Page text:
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Guide to the Reptiles and Amphibians of the Savannah River Siteby Whitfield J. Gibbons
Synopses & Reviews
Host to more than one hundred species of reptiles and amphibians, the Savannah River Site, a 780-square-kilometer tract in South Carolina, is one of the most intensely studied areas of herpetological ecology in the world. This guide is a summary of basic information on the sites richly varied herpetofauna, from their taxonomy and distribution to their behavior and habitats.
Keys to identify the adult and larval forms of the sites known species comprise the core of the guide. These keys are supplemented by maps, graphs, and illustrations as well as by information on habitats; population characteristics and distribution; behavior related to movement, feeding, and reproduction; morphology; and techniques for collecting specimens. The guide also includes information about special identification and study problems involving unresolved sighting reports; subspeciation; and venomous, edible, endangered, and introduced species. Finally, a bibliography gives not only the sources referred to in the guide but virtually all studies and reports based on herpetological research conducted at the Savannah River Site. The site-related publications are listed by author but can also be found through an index to the subjects they cover.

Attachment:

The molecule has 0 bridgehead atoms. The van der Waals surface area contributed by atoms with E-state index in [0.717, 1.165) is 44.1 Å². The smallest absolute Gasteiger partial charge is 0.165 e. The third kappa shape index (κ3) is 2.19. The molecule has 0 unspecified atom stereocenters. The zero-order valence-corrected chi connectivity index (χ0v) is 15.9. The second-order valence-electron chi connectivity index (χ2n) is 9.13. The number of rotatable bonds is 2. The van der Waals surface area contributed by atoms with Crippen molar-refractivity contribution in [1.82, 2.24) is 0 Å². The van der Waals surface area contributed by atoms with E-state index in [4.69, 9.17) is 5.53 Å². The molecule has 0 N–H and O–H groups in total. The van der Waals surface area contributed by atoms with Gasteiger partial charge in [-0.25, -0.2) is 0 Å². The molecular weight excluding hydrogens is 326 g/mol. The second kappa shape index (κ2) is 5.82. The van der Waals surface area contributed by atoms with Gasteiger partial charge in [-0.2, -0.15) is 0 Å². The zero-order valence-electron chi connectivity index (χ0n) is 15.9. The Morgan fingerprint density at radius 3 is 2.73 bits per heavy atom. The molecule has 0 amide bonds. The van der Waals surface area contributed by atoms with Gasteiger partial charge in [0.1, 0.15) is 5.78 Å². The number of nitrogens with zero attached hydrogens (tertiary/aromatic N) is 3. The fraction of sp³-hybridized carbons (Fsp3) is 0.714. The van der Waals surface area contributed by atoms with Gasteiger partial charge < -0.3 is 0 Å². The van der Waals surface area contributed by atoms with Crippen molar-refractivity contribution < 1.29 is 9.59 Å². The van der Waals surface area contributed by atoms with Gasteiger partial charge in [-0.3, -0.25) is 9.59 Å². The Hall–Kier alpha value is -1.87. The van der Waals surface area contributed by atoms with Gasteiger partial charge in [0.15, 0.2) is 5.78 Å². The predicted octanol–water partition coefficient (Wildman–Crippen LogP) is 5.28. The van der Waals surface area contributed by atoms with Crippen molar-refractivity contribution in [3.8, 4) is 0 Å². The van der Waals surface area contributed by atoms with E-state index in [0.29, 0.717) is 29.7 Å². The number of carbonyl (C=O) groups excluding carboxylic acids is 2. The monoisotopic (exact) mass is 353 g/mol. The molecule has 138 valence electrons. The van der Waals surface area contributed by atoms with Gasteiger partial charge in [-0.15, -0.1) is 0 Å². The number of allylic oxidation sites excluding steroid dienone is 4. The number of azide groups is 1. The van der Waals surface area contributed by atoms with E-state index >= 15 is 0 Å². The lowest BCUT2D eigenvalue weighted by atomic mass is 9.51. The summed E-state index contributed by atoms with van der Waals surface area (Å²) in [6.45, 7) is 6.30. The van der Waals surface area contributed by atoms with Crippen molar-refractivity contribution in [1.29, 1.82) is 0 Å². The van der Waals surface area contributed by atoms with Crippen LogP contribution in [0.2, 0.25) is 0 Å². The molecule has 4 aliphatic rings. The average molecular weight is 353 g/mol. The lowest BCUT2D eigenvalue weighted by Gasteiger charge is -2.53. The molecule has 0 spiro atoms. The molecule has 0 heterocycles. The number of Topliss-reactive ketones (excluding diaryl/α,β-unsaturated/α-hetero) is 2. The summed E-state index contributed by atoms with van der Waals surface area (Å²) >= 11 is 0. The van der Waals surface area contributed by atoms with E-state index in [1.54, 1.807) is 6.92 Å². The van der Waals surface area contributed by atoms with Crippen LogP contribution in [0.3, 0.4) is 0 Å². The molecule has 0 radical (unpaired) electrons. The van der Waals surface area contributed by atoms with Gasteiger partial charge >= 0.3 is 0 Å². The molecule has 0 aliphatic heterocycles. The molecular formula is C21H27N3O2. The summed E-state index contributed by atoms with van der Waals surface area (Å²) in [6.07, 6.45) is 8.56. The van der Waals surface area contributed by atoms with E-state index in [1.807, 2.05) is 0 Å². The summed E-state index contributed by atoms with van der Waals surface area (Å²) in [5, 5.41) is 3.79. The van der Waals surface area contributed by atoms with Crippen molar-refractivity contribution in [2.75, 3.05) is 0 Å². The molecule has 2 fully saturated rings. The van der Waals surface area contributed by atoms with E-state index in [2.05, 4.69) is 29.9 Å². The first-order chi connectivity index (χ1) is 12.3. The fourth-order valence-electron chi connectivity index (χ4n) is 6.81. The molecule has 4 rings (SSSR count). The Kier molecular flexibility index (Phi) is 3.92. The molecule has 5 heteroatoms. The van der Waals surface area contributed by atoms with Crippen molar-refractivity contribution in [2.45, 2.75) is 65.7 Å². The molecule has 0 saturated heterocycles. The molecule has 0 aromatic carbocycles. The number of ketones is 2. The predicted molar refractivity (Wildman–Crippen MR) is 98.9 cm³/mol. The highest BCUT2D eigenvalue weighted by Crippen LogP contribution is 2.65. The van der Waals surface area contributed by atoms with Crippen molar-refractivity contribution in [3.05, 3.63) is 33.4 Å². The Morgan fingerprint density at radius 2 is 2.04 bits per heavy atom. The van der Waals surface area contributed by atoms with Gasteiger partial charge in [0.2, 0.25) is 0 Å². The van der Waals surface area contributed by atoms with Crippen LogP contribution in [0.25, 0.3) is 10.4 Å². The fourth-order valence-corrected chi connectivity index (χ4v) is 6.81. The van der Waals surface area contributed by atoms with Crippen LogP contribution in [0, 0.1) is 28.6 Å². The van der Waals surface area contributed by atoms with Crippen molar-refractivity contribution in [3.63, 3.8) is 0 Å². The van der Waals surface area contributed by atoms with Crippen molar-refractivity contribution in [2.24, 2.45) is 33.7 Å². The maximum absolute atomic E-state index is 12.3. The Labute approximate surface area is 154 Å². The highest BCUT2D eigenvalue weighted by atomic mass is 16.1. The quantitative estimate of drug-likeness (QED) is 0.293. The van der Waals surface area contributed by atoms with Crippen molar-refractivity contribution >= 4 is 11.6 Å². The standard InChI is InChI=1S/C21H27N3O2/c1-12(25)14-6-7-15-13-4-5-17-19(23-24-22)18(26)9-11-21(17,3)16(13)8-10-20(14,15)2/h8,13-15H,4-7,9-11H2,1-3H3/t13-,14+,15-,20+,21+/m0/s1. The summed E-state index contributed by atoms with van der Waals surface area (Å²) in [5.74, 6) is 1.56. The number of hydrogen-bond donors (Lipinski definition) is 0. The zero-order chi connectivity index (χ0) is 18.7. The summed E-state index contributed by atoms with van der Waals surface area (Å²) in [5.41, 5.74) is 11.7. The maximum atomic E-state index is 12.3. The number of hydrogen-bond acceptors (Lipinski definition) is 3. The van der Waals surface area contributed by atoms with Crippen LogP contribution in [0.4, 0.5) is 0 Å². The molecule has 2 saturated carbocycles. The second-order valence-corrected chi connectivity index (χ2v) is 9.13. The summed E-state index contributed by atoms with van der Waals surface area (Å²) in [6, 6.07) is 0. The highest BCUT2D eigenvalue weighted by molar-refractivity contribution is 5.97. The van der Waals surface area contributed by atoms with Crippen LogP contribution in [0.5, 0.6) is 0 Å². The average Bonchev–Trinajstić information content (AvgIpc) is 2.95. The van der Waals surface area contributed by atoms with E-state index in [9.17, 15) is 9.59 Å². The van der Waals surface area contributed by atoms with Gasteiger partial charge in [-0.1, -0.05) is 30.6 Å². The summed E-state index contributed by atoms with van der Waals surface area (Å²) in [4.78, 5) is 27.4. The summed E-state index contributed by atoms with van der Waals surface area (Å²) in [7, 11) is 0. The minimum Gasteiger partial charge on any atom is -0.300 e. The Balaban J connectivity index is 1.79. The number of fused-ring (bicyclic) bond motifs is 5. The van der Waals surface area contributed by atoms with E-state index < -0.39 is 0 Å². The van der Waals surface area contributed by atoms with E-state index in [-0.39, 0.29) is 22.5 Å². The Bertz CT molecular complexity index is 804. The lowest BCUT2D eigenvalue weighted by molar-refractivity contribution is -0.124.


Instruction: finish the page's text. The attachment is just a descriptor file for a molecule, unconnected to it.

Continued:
Guide to the Reptiles and Amphibians of the Savannah River Site is a valuable one-volume introduction to the existing information on herpetofauna at the site and to the countless research opportunities the site still presents. Because it is clearly written and designed and lists most of the reptiles and amphibians found in Georgia and South Carolina, the guide is also useful to wildlife observers--professional and amateur--in those states.
About the Author
Whit Gibbons is a professor of ecology emeritus at the University of Georgia and the head of the Environmental Outreach and Education Program at the Savannah River Ecology Laboratory. Raymond D. Semlitsch is curator's professor in the Division of Biological Sciences at the University of Missouri.
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